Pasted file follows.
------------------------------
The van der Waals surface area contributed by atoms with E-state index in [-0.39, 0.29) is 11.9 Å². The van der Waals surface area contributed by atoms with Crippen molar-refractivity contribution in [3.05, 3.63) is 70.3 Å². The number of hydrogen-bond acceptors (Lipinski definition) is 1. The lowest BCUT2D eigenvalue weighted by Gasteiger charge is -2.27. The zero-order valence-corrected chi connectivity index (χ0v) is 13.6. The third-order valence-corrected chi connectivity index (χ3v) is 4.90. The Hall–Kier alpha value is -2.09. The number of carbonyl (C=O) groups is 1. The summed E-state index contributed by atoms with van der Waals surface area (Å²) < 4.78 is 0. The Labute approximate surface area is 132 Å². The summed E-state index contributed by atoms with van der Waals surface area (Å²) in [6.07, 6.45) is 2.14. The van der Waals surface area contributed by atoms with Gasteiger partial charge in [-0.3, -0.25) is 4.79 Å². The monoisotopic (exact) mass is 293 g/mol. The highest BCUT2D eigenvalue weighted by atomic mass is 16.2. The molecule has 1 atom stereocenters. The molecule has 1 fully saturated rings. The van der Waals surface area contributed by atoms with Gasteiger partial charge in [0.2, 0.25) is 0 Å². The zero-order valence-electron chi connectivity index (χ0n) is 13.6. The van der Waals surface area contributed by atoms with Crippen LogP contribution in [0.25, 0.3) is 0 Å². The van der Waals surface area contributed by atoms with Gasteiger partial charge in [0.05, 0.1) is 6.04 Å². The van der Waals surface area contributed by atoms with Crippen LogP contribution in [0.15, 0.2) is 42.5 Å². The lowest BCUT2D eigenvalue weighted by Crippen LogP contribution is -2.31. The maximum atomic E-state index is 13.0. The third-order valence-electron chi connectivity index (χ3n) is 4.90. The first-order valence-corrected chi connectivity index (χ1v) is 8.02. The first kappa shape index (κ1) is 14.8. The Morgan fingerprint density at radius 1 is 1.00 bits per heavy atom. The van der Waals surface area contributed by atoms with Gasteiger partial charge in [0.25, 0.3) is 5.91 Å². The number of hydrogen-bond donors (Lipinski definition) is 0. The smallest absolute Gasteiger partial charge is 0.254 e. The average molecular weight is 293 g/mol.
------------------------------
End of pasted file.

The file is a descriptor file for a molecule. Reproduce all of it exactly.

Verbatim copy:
The van der Waals surface area contributed by atoms with E-state index in [-0.39, 0.29) is 11.9 Å². The van der Waals surface area contributed by atoms with Crippen molar-refractivity contribution in [3.05, 3.63) is 70.3 Å². The number of hydrogen-bond acceptors (Lipinski definition) is 1. The lowest BCUT2D eigenvalue weighted by Gasteiger charge is -2.27. The zero-order valence-corrected chi connectivity index (χ0v) is 13.6. The third-order valence-corrected chi connectivity index (χ3v) is 4.90. The Hall–Kier alpha value is -2.09. The number of carbonyl (C=O) groups is 1. The summed E-state index contributed by atoms with van der Waals surface area (Å²) < 4.78 is 0. The Labute approximate surface area is 132 Å². The summed E-state index contributed by atoms with van der Waals surface area (Å²) in [6.07, 6.45) is 2.14. The van der Waals surface area contributed by atoms with Gasteiger partial charge in [-0.3, -0.25) is 4.79 Å². The monoisotopic (exact) mass is 293 g/mol. The highest BCUT2D eigenvalue weighted by atomic mass is 16.2. The molecule has 1 atom stereocenters. The molecule has 1 fully saturated rings. The van der Waals surface area contributed by atoms with Gasteiger partial charge in [0.2, 0.25) is 0 Å². The zero-order valence-electron chi connectivity index (χ0n) is 13.6. The van der Waals surface area contributed by atoms with Crippen LogP contribution in [0.25, 0.3) is 0 Å². The van der Waals surface area contributed by atoms with Gasteiger partial charge in [0.05, 0.1) is 6.04 Å². The van der Waals surface area contributed by atoms with Crippen LogP contribution in [0.15, 0.2) is 42.5 Å². The lowest BCUT2D eigenvalue weighted by Crippen LogP contribution is -2.31. The maximum atomic E-state index is 13.0. The third-order valence-electron chi connectivity index (χ3n) is 4.90. The first-order valence-corrected chi connectivity index (χ1v) is 8.02. The first kappa shape index (κ1) is 14.8. The Morgan fingerprint density at radius 1 is 1.00 bits per heavy atom. The van der Waals surface area contributed by atoms with Gasteiger partial charge in [0.25, 0.3) is 5.91 Å². The number of hydrogen-bond donors (Lipinski definition) is 0. The smallest absolute Gasteiger partial charge is 0.254 e. The average molecular weight is 293 g/mol.